On the children’s ward at Kettering General Hospital, there is a special team of staff whose job it is to look after the young patients.
They don’t apply bandages or give out medication, but their role is just as important as the doctors and nurses.
The play specialists work to make the hospital as child-friendly as possible, from explaining an operation a child is about to have to the family, to distracting a youngster with toys during a painful procedure.
Kettering General Hospital introduced its first qualified play specialist in 1991 and there is now a team of seven, including team leader and play co-ordinator Trisha Brigden.
There are play specialists based on Dolphin children’s ward, the children’s surgical ward Timpson and in the paediatric out-patients department, but staff will also spend time in the paediatric assessment unit – the first place young patients will be seen when they come into hospital.
There will usually be a play specialist on the wards from 7am until 6pm, seven days a week, either in the ward play room or by children’s bedsides.
Trisha said: “If you work in a school or a nursery you build up a relationship with a child over time.
“But here it is about developing that relationship really quickly and helping that child and family as much as you can in a short space of time.
“Some days are tougher than others but, unlike in more specialist hospitals, here we are very lucky in that most children who come in we can make better and send them home.
“I love coming here every day.”
The benefit of play specialists is they are not involved in any treatment a child is receiving and are a friendly face who can often explain things in a way that’s much easier for the child to understand.
Trisha said: “We make sure children know what’s going on and why. For example, you are 12 and you are admitted with tummy ache. The doctor says it’s appendicitis and you are going to have your appendix taken out.
“A play specialist will then explain everything in a language that’s suitable for their stage of development.
“We do that by talking to them and showing them pictures from books that we have made ourselves.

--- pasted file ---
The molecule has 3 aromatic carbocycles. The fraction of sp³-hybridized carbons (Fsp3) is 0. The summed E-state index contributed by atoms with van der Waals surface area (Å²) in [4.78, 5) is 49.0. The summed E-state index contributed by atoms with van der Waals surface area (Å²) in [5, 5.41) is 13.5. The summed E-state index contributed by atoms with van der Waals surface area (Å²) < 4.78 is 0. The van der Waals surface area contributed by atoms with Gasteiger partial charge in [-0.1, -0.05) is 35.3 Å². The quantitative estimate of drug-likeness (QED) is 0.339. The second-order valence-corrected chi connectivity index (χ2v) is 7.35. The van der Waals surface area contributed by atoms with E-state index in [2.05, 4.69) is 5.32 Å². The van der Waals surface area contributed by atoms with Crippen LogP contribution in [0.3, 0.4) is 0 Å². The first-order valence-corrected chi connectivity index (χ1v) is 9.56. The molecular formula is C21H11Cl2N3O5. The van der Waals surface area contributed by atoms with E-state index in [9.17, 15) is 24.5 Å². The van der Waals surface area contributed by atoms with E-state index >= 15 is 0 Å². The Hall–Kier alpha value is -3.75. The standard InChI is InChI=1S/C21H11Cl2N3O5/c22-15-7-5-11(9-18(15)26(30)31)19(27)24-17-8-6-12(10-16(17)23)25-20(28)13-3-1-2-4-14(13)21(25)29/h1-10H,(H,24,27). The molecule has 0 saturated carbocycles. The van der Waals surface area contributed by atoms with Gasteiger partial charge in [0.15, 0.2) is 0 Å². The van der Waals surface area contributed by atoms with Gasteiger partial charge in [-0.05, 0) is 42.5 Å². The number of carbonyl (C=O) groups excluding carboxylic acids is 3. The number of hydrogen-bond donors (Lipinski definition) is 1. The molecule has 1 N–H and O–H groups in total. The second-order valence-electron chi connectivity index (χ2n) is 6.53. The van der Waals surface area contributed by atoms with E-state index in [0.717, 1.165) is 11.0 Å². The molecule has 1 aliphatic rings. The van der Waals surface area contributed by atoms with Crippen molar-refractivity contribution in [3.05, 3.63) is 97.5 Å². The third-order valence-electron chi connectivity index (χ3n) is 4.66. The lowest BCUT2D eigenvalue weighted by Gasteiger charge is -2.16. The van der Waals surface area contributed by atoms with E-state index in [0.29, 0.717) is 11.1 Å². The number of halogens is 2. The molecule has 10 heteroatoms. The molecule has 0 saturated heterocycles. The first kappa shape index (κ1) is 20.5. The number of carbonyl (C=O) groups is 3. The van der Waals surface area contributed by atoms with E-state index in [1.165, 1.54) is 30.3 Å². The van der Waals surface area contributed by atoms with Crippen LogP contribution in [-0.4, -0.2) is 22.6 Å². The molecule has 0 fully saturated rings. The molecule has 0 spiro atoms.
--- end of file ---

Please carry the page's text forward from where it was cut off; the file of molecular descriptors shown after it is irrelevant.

“Some children are quite interested and keen to learn and will ask lots of questions, and some can be worried about certain things.
“The older they are the more worries they tend to have and a teenager will be more aware of their own mortality.
“We explain it is quite rare that anything goes wrong.
“Other children might worry about getting pricked with a needle but we will explain that they won’t feel the needle.
“A lot of children find the thing they are worrying about is not as bad as the worrying they do.
“We will also distract them while procedures are being done like blood tests, drains being removed and stitches put in.
“I would chat to someone but others might use finger puppets or books, depending on the age of the child.”
The work of a play specialist also involves supporting the child’s parents as well as any brothers or sisters.
Trisha said: “The family might not always take in all of what the doctor tells them.
“Nurses would also explain it to them but we use even simpler language and we are always there sitting in the play room if they want to talk.”
The play team also visits schools to talk to children about hospitals and what might happen if you ever have to go to hospital.
The hospital’s Little Extras appeal, backed by the Evening Telegraph, aims to support the work of the play specialists by raising £80,000 to buy new toys and games for the new paediatric ward, which is due to open this summer.
In the new ward there will be much more space for play, both in the designated play room and in the single rooms and bays.
This means there will be space for bigger toys and games, including a Space Invaders game and a jukebox, which will go into the new dedicated adolescent room, and a giant dolls house, which several children can play with at once.
Staff also hope to buy more toys for boys and to have a small play area created in every room and cubicle.